Religion has always been a major influence in Ethiopia. Certainly no other Country in sub-Saharan Africa can trace its origins as far back.
Legend has it that the emperor Menilik I, the son of Queen of Sheba and King Solomon, brought the Ark of the Covenant from Jerusalem to Axum, where he settled and established one of the world’s longest known uninterrupted monarchical dynasties.
According to the Ethiopian Orthodox devotees, the Ark of the Covenant is still in Axum St. Mary Zion Church sealed and secured from outside influence.
The Ethiopian version of the story details an affair between King Solomon of Israel and Makeda, supposedly the name of the Queen of Saba, or Queen of Sheba. The coming of the Ark of the Covenant to Ethiopia and establishes Ethiopia as a new covenant nation. For the devotee, at least, Makeda-who supposedly ruled over a very small area in modern-day southern Eritrea—made a long pilgrimage to Jerusalem to visit a king famed for wisdom.
As far as the history of Islam is concerned, the first Muslims in Abyssinia (aka) Ethiopia was immigrants from Mecca, persecuted by the ruling Quraysh. They were received by the ruler of Ethiopia, whom Arabic tradition has named Ashama ibn Abjar, and he settled them in Negash, located in the Tigray Region. Negash is the historical center of Islam in Northern Ethiopia and parts of East Africa. The Quraysh sent emissaries to bring them back to Arabia, but the King of Ethiopia refused their demands. The Prophet himself instructed his followers who came to Ethiopia, to respect and protect Ethiopia as well as live in peace with Ethiopian Christians.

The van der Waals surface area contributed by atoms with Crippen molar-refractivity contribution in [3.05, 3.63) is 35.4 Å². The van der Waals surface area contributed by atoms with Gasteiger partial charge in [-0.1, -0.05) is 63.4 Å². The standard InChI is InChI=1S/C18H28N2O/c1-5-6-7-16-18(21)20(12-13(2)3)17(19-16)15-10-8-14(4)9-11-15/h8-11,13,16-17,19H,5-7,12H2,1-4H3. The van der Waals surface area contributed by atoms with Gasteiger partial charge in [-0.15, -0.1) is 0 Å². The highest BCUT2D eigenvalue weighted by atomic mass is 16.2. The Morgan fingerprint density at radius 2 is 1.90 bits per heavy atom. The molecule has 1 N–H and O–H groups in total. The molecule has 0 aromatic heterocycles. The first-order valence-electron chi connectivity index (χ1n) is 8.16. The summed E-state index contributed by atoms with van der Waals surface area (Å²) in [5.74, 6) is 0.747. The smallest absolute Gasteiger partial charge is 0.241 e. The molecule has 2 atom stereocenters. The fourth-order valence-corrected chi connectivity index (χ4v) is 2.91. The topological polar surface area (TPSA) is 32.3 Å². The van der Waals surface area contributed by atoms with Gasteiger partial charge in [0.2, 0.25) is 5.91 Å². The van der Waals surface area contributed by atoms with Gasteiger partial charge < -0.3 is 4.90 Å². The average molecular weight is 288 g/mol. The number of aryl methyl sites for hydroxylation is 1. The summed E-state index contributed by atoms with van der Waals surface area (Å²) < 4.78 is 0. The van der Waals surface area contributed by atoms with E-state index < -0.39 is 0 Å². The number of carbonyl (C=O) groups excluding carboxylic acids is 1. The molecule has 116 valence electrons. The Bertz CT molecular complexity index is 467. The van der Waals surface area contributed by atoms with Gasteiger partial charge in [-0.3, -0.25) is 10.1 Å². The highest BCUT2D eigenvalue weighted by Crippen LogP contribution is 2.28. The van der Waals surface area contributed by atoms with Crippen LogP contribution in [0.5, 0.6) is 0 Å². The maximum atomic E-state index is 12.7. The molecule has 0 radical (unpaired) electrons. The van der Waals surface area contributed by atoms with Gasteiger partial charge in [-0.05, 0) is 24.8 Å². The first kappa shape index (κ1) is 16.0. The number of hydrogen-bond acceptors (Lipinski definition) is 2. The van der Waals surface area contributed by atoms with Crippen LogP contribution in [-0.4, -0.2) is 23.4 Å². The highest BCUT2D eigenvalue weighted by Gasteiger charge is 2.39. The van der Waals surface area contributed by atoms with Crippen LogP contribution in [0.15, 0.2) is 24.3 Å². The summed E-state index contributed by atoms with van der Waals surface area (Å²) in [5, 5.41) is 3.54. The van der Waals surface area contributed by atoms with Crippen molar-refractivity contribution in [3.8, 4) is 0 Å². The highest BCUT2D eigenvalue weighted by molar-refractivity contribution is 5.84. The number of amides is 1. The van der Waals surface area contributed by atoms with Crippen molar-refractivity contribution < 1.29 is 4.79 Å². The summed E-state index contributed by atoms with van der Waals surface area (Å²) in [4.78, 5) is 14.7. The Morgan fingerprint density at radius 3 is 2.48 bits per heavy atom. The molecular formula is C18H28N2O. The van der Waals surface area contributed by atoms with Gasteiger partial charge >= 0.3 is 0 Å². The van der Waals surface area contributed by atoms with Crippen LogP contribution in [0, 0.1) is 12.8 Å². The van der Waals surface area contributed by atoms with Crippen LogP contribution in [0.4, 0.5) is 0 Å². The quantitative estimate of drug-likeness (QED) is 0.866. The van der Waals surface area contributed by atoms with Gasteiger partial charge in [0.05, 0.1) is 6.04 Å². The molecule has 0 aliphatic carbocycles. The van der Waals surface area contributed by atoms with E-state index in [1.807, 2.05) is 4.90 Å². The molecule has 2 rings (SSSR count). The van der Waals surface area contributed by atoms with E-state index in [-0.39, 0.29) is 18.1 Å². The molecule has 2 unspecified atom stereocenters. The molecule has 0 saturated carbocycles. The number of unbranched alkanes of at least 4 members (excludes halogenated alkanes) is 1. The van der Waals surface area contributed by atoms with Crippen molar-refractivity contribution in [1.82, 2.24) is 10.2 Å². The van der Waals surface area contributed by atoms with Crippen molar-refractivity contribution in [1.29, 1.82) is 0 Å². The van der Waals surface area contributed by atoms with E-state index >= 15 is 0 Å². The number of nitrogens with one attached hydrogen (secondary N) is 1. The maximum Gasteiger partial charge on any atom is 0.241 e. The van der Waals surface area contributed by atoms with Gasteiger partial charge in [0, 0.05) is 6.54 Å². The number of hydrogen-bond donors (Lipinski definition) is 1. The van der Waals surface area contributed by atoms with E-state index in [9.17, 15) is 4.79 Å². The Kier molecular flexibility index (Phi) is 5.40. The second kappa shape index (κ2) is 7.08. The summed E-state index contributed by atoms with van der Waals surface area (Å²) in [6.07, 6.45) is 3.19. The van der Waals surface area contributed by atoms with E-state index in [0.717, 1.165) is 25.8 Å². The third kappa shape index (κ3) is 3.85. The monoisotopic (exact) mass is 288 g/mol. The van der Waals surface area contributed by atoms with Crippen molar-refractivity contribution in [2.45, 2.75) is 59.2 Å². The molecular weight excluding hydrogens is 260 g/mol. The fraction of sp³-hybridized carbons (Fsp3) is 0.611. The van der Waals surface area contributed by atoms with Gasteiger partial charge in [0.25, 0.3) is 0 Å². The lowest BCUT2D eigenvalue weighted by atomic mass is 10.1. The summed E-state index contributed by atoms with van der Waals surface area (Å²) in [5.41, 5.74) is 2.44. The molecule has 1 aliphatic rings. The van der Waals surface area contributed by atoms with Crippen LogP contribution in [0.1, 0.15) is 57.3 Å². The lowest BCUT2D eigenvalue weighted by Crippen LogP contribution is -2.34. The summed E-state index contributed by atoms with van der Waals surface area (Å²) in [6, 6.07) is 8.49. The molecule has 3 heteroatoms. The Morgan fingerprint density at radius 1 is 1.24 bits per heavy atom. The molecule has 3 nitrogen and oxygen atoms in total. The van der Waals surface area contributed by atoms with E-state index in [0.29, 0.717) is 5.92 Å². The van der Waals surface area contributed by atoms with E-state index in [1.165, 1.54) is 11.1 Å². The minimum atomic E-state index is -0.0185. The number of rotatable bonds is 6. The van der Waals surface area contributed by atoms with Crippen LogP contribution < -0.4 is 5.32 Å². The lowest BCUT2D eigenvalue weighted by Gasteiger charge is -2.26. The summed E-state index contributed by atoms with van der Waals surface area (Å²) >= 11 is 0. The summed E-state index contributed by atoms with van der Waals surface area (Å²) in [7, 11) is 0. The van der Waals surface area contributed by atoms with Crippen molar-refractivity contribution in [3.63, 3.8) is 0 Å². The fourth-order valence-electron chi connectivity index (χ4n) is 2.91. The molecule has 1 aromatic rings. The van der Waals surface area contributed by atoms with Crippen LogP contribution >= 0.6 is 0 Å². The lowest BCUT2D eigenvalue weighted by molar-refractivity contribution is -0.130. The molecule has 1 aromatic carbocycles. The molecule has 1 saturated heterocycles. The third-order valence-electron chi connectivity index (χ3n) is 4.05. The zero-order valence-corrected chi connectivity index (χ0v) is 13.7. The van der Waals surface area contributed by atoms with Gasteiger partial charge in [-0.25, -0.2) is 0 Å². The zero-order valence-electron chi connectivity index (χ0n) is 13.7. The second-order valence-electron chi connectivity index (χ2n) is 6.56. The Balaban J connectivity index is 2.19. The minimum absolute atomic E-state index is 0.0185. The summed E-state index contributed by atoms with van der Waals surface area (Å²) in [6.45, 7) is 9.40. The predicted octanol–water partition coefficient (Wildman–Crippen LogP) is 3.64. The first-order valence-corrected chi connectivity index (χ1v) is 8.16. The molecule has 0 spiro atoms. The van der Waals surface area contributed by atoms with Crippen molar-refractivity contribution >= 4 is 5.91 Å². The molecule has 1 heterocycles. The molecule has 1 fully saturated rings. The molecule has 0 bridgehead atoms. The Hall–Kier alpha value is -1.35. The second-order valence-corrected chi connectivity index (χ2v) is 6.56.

In Ethiopia, Still, clearly, by far the largest faiths are Orthodox Christianity followed by Sunni Muslims. Christianity was first introduced to Ethiopia in the first century (34A.D.) and was accepted as a state religion in about 340 A.D. Thereafter, it slowly spread southward from Axum into the northern highlands.
Islam was introduced in the 7th century by merchants from Arabia to peoples along the Red Sea coast, spreading thereafter into the center and south. Orthodoxy is most strongly represented among the Tigray and Amhara, Islam among the Somali, Afar, and Oromo, particularly those in the southern highlands, Gurague, and Sidama in the southwest. Merchants in major towns also tend to be Muslims.
Protestants and smaller groups include Roman Catholics (about 500,000), Eastern Rite Catholics, and Ethiopian Jews (Felasha). A large number of foreign missionaries are active, especially in the south and southwest borderlands. Some Ethiopians still adhere to traditional religious practices and beliefs.